Reprinted from the Ocracoke Observer
Dan Robinson always loved the outdoors.
Growing up in Beaufort County, he and his friends did just about everything outside, but he especially loved duck hunting, leading to a lifelong passion that has made him one of Ocracoke’s renowned decoy carvers.
He is this year’s featured carver at the second annual Ocracoke Waterfowl Festival from 9 a.m. to 5 p.m. Saturday in the Ocracoke School gym, where carvers and collectors from up and down the eastern seaboard will pack the tables with decoys and artifacts related to the region and especially North Carolina’s rich waterfowl tradition.
“When growing up in Core Sound, the redhead was the king duck,” Robinson said about the species he chose for this year’s featured carving.
“They would show up around Thanksgiving in the thousands and everyone would be waiting for them. There were a lot of lawyers and big businessmen from New York City that would come down to gun.”
As a youth, he didn’t try to use decoys when duck hunting, but if he came across one or more in the marshes, he would set them.
A retired Coast Guardsman, Robinson’s interest in decoy carving developed by way of family.
“In 1960, I married my wife, Jean, who’s from Stacy,” he said. “Her daddy, Eldon Willis, was a decoy carver along with his good friend Elmer Salter. I watched them and thought, I think I can do that.”
The first decoy he carved, which he still has, is a Bufflehead made in the early 1960s.
“At that time, I was stationed at Cape Lookout and if you had duty on a Sunday, you had two hours to do what you wanted to do,” he said. “One day I decided to walk on the beach and pick up some driftwood and make a decoy. I found some juniper (aka red cedar) and got some balsa wood.
“There was not a band saw so I had to use a coping saw to cut most of it out. Then I went to carving this thing with the dullest knife you had ever seen, and I cut myself tremendously.”
Nor did he have any paint, so he used some Coast Guard paint — dark green, black and white colors, all enamel.
“When I got through with it, I said ‘I ain’t never making another one of them things,’” he said, laughing.
But he did continue making decoys. Lots of them. While on the ships during his Coast Guard career, he didn’t have many opportunities to carve, but he could when on shore duty.
“One time I was assigned to the Coast Guard Academy in New London, Connecticut, teaching rigging and sailboats to the cadets,” he said, showing a male and female red-breasted merganser he carved while stationed there.
Around 1966, when assigned to the Sea Level Station, Robinson’s carving interest took off and he started to develop his own style. One of his carving styles is a thinner head for red-breasted mergansers.
He moved to Ocracoke in 1974 and built his house behind Blackbeard’s Lodge.
Later, when he retired from the Coast Guard to live full time on the island, Doward Brugh, the owner of Blackbeard’s, needed a maintenance man and hired Robinson, who has worked there ever since.
“I’m never going to retire,” he laughed. “I wouldn’t know what to do with myself.”
Last year’s festival’s featured carver, Dave O’Neal, also began carving while in the Coast Guard.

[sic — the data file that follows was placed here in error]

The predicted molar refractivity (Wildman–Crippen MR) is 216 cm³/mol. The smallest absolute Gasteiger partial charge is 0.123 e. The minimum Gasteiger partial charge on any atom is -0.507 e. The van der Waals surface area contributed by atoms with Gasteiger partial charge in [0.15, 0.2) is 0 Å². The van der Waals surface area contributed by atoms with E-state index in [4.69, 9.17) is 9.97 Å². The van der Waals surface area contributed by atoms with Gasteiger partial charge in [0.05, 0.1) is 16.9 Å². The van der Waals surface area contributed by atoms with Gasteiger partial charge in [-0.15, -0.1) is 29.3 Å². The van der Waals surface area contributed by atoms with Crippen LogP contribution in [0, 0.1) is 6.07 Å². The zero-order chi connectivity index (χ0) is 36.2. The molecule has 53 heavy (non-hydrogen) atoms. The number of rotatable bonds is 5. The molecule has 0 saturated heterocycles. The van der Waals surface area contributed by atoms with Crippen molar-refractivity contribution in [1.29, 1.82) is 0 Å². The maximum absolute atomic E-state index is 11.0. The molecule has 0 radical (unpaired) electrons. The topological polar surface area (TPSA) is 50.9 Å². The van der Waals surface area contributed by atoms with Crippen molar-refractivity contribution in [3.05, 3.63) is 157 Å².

“Dave was in the Coast Guard over at Hatteras as was my son, Dale,” Robinson said. “They would carve together, which is how I got to know him.”
His other son, Scottie, is also a skilled carver and all three will have tables at the festival.
These days, Robinson carves roughly 30 decoys per year, using primarily juniper, white pine and tupelo wood.
“I’ve carved working decoys in the past, but now do decoratives,” he said. “People will ask me to carve a particular duck and I also carve others and bring them to waterfowl festivals,” he said.
About Ocracoke Waterfowl Festival
Carvers and collectors from along the eastern seaboard will pack the Ocracoke School gym for the second annual Ocracoke Waterfowl Festival 9 a.m. to 5 p.m. Saturday.
The more than 30 vendors will display carvings of redheads, ruddy ducks, blue bills, swans, geese, shorebirds and more, along with artwork and artifacts related to North Carolina’s rich waterfowl tradition.
There will be plenty of food, kids decoy painting sessions, raffles and a decoy head-carving contest.
The clam chowder cook-off, a fundraiser for Ocracoke Child Care, will be part of the food offerings this year, along with fish sandwiches, desserts and more. T-shirts, hats and a poster will also be on sale.
The event is presented by the nonprofit Ocracoke Island Decoy Carvers Guild,which formed in early 2018 to preserve this art form in Ocracoke history. About 600 attended the first event in 2018.
Festival parking will be at the National Park Service parking lot at Pilot Town Road and Irvin Garrish Highway, near the ferry docks in the village. A free tram service will be running from the parking lot to the festival and back all day.
For more information about the festival, visit Ocracoke Island Decoy Carvers Guild, email Decoysjohn@gmail.com, or call 509-930-4988.
Organizers recommend checking the ferry schedule if you plan to travel to Ocracoke via Swan Quarter or Cedar Island.
This story is provided courtesy of the Ocracoke Observer, a newspaper covering Ocracoke island. Coastal Review Online is partnering with the Ocracoke Observer to provide readers with more environmental and lifestyle stories of interest along our coast.